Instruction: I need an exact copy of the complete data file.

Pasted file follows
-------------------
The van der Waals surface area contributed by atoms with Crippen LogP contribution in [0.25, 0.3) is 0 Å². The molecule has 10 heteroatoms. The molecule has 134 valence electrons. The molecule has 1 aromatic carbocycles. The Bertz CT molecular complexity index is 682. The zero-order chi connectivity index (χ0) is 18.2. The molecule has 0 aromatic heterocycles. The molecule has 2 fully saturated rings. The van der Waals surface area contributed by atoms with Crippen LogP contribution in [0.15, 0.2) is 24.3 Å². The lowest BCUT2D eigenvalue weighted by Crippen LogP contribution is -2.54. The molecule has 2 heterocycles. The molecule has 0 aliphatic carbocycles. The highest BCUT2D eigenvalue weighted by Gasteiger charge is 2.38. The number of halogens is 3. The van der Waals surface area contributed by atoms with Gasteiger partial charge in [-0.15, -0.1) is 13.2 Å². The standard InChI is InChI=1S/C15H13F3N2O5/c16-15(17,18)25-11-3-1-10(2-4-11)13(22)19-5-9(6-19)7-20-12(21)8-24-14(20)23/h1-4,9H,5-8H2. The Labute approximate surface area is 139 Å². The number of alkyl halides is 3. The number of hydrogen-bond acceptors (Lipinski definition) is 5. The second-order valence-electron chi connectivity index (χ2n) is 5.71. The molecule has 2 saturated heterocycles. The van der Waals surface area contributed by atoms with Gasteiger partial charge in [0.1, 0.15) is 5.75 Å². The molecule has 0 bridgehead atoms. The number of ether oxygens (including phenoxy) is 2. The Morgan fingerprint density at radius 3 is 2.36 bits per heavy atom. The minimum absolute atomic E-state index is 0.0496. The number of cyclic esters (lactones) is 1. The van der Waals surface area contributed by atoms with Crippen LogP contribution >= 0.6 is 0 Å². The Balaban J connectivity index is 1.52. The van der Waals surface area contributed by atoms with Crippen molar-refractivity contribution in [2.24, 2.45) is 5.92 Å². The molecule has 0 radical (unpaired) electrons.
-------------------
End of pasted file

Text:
The van der Waals surface area contributed by atoms with Crippen LogP contribution in [0.25, 0.3) is 0 Å². The molecule has 10 heteroatoms. The molecule has 134 valence electrons. The molecule has 1 aromatic carbocycles. The Bertz CT molecular complexity index is 682. The zero-order chi connectivity index (χ0) is 18.2. The molecule has 0 aromatic heterocycles. The molecule has 2 fully saturated rings. The van der Waals surface area contributed by atoms with Crippen LogP contribution in [0.15, 0.2) is 24.3 Å². The lowest BCUT2D eigenvalue weighted by Crippen LogP contribution is -2.54. The molecule has 2 heterocycles. The molecule has 0 aliphatic carbocycles. The highest BCUT2D eigenvalue weighted by Gasteiger charge is 2.38. The number of halogens is 3. The van der Waals surface area contributed by atoms with Gasteiger partial charge in [-0.15, -0.1) is 13.2 Å². The standard InChI is InChI=1S/C15H13F3N2O5/c16-15(17,18)25-11-3-1-10(2-4-11)13(22)19-5-9(6-19)7-20-12(21)8-24-14(20)23/h1-4,9H,5-8H2. The Labute approximate surface area is 139 Å². The number of alkyl halides is 3. The number of hydrogen-bond acceptors (Lipinski definition) is 5. The second-order valence-electron chi connectivity index (χ2n) is 5.71. The molecule has 2 saturated heterocycles. The van der Waals surface area contributed by atoms with Gasteiger partial charge in [0.1, 0.15) is 5.75 Å². The molecule has 0 bridgehead atoms. The number of ether oxygens (including phenoxy) is 2. The Morgan fingerprint density at radius 3 is 2.36 bits per heavy atom. The minimum absolute atomic E-state index is 0.0496. The number of cyclic esters (lactones) is 1. The van der Waals surface area contributed by atoms with Crippen LogP contribution >= 0.6 is 0 Å². The Balaban J connectivity index is 1.52. The van der Waals surface area contributed by atoms with Crippen molar-refractivity contribution in [2.24, 2.45) is 5.92 Å². The molecule has 0 radical (unpaired) electrons.